I’m also spending some time going through old notes I’ve collected, ideas, sketches, etc. (when I’m not sleeping… I’m doing a LOT of sleeping). Maybe I can get them more organized and possibly share some. And there’s been some interest in more details of the naked raku and aluminum foil saggar techniques, so I hope to post more stuff about all that too.

The blog has been up for a little over a month now and I’m having a lot of fun with it. I’m enjoying the community, and have made new acquaintances from around the world.

Saggar Firing – Lessons Learned

After going over the test results of the experimental pieces I did at the last saggar fire, I learned a few things. Some are probably obvious to those more experienced than I.

For any color at all besides black, some kind of metal salts/oxides are required. I probably should have realized this, but I was hoping perhaps some of the trace minerals in certain organics would be strong enough on their own, trapped under the aluminum foil. They weren’t. Their main function seems to be to influence the colors/shades of any major metals already present. Ferric chloride, copper carbonate, and copper sulfate are all good starting points.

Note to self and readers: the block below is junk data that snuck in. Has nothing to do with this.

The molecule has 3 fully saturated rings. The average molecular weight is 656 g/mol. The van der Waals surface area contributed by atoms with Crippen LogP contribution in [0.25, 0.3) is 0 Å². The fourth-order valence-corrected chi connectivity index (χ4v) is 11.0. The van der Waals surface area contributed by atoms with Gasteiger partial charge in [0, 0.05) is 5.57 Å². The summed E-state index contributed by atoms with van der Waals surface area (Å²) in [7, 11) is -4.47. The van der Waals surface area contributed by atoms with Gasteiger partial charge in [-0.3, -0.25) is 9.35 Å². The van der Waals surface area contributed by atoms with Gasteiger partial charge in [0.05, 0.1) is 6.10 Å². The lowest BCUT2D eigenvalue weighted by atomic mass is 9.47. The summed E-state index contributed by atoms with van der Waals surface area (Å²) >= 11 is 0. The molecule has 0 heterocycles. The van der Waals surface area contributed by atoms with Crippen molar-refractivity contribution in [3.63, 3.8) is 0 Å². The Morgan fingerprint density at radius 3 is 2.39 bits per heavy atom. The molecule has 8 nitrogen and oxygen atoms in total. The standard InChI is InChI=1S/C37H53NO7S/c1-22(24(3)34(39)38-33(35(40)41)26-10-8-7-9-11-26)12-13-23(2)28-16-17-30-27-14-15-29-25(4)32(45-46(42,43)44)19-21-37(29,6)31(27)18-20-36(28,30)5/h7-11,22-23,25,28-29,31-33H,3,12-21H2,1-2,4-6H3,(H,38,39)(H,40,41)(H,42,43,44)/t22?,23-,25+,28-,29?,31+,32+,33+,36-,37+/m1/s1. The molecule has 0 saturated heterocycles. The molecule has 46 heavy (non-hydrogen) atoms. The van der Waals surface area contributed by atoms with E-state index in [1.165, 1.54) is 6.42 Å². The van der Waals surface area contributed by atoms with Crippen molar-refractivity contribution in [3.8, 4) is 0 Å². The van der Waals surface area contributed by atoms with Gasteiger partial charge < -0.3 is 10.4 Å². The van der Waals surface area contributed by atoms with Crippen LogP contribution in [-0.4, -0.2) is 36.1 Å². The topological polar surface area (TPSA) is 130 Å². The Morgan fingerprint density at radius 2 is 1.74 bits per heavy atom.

Pieces of broken off pinecones give a nice dark black. If you want good blacks, pinecones and needles are a good bet. It also doesn’t take much, start conservative.

Brushing on ferric chloride works just as well as spraying. And it’s a LOT safer, in my opinion. Airborne ferric chloride is just bad news. You still want to wear plastic gloves and be very careful. It’ll also ruin your brush, so use a cheap one, foam works well. I want to experiment with building up varied layers of diluted FeCl in the future.

Wrapping potsTinfoil saggars are the way to go, in my opinion. Comparing with other work from clay saggars, and pit firings where some was wrapped in foil the same way and some not, the colors just seem to come out more intense. You can also achieve good results with much less raw material since you don’t have to fill the space between the saggar and the pot. That’s just my personal taste. Some people like more delicate, muted coloration and that’s cool too. And despite reading in several places warning about not firing past the melting point of aluminum (1100F), I’ve never seen or heard of a problem with it. The aluminum foil doesn’t melt, it simply burns away. I think the regular weight stuff works fine, but experiment with some heavy duty and see what you like.